The term “once removed” in genealogy refers to the number of generations separating two cousins. A first cousin once removed can be a first cousin of your parent or a child of your first cousin. Start with the two people of the same generation who share a common ancestral couple, then subtract your generational difference.
Another way is to take the person with the shortest distance to the common ancestor. Then think about how other descendants of that common ancestor would be related to them. Then subtract your generational distance from your match. For example, compare yourself with your father’s first cousin (the match). The common ancestor is your great-grandparents. Your match is older than you so he has the shortest distance in generations to your great grandparents. The common ancestors are the grandparents of your match. Other descendants of his grandparents would be his first cousins. But you are a generation away from the match. Therefore your relationship is a first cousin, once removed.
The easiest way to think about this is to picture a first cousin of one of your parents. Let’s call him Sam. Sam and your parent are full first cousins. They are in the same generation and share a set of grandparents. Because you are one generation away from your parent, you would be first cousins once removed with Sam. Make sense?
It also works in the opposite direction. Now think about one of YOUR first cousins. We’ll call her Marie. Marie has a daughter named Rose. You and Marie are full first cousins because you share the same grandparents and are the same generation. So then, what is your relationship with Rose? You’d be first cousins once removed because there’s one generation between Rose and Marie.
Now let’s imagine Rose had a child named Lilly. Lilly is the granddaughter of your first cousin, Marie making her two generations away. Therefore your relationship with Lilly is first cousin, twice removed.
Second Cousin vs. a First Cousin Once Removed
Let’s talk about second cousins. Some people confuse first cousins once removed with second cousins. What is a second cousin? A second cousin is someone who shares with you the same set of great grandparents. So think of two of your great grandparents, then think about your cousins who descend from them of the same generation as you. Or think about your grandparent’s siblings. Got one in mind? Their grandchildren would be your second cousins.
I created this cousin calculator to help you visualize your cousin relationships:
Relationship to Common Ancestor
The first step in using this calculator is to identify the common ancestor between yourself and your cousin. Let’s use the example of my grandmother’s first cousin, Eleonora. Who would be the common ancestors? It would be my great great-grandparents, Giuseppe and Laura. Select that relationship in the first dropdown box. Then think about how Eleonora is related to my great great grandparents? They are her grandparents. Select that relationship in the second dropdown. You can optionally input the names of all parties if you want a more personalized visualization. Then click ‘Calculate.’ In our example, the graph will look like this:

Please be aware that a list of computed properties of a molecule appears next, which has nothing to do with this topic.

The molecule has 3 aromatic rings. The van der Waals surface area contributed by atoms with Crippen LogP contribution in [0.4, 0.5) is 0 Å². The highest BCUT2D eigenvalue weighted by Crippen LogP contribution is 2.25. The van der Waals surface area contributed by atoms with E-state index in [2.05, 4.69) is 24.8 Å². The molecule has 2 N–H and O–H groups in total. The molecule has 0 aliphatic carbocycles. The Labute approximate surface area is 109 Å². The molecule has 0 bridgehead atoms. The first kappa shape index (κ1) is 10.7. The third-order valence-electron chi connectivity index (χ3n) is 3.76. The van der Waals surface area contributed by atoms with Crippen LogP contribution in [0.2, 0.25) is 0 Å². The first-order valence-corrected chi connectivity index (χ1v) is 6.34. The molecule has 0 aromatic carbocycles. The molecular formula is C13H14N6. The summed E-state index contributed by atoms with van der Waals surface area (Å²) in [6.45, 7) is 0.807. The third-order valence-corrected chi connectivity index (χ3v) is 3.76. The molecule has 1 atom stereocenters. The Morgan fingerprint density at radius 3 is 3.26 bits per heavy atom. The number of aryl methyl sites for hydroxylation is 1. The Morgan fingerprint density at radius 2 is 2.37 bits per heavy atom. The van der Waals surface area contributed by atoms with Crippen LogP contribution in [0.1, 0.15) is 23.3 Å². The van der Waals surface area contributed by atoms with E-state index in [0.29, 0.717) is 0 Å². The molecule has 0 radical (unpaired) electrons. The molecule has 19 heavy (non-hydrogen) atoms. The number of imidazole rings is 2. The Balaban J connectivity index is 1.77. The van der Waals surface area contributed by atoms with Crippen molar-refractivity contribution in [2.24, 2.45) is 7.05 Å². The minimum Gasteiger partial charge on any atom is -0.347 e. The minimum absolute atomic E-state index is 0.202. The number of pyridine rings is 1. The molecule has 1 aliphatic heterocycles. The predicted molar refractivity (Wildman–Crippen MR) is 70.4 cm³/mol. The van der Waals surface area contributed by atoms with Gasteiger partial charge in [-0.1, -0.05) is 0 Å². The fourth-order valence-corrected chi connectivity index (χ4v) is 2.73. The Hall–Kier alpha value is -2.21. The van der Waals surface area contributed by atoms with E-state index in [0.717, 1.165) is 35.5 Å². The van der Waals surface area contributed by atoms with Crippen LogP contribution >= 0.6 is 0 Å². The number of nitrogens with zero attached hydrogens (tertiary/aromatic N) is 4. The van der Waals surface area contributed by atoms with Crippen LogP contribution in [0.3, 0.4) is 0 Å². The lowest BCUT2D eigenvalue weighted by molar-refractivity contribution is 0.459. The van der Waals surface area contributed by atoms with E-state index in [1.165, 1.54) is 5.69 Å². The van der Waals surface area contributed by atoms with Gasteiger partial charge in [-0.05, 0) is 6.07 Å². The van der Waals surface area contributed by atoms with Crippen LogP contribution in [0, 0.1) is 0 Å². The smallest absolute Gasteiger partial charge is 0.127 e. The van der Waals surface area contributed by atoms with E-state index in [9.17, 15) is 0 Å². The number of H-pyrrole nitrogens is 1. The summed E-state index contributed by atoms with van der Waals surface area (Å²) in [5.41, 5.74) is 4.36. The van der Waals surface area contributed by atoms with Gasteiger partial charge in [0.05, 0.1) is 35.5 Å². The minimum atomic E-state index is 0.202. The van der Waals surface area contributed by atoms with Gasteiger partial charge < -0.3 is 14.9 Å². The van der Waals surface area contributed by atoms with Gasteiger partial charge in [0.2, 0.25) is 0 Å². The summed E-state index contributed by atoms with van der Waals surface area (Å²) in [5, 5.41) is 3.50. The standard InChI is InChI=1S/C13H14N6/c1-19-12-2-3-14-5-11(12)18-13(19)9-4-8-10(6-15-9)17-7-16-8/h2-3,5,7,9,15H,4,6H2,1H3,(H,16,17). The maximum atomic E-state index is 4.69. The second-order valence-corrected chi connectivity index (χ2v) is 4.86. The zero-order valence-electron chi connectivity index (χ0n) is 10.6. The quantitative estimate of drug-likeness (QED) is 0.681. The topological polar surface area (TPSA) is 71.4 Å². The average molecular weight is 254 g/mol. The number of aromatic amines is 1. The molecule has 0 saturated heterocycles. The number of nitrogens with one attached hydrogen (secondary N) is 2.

Other Relationship Terms
Let’s talk about some other common relationship terms.
What is a third cousin?
A third cousin is someone with who you share a common set of great great grandparents. Remember the example above about my grandmother’s first cousin. Our common ancestors are my great great grandparents. But now, let’s imagine that my grandmother’s first cousin had grandchildren of her own. They would be my third cousins because we share the same set of great great-grandparents, and we are the same number of generations away.
What is the cousin of my dad to me?
The cousin of your dad is also your cousin, but once removed. Whether it’s a first, 2nd, or third cousin, the idea is the same. You would have the same relationship to that cousin, just “once removed”.
What do I call my cousin’s child
Your cousin’s child would also be your cousin, once removed.
Are second cousins blood related
Yes. Second cousins are blood-related and are expected to share about 3.125% of DNA.
Most people never give this whole “once removed” idea much thought. They refer to their cousins as either close or distant and don’t really think about relationship terms. It’s when you start getting into genealogy, taking a DNA test, and building out the family tree that you begin to think carefully about these fascinating cousin relationships.
Now, pick out one of your more distant cousins and see if you can figure out the relationship!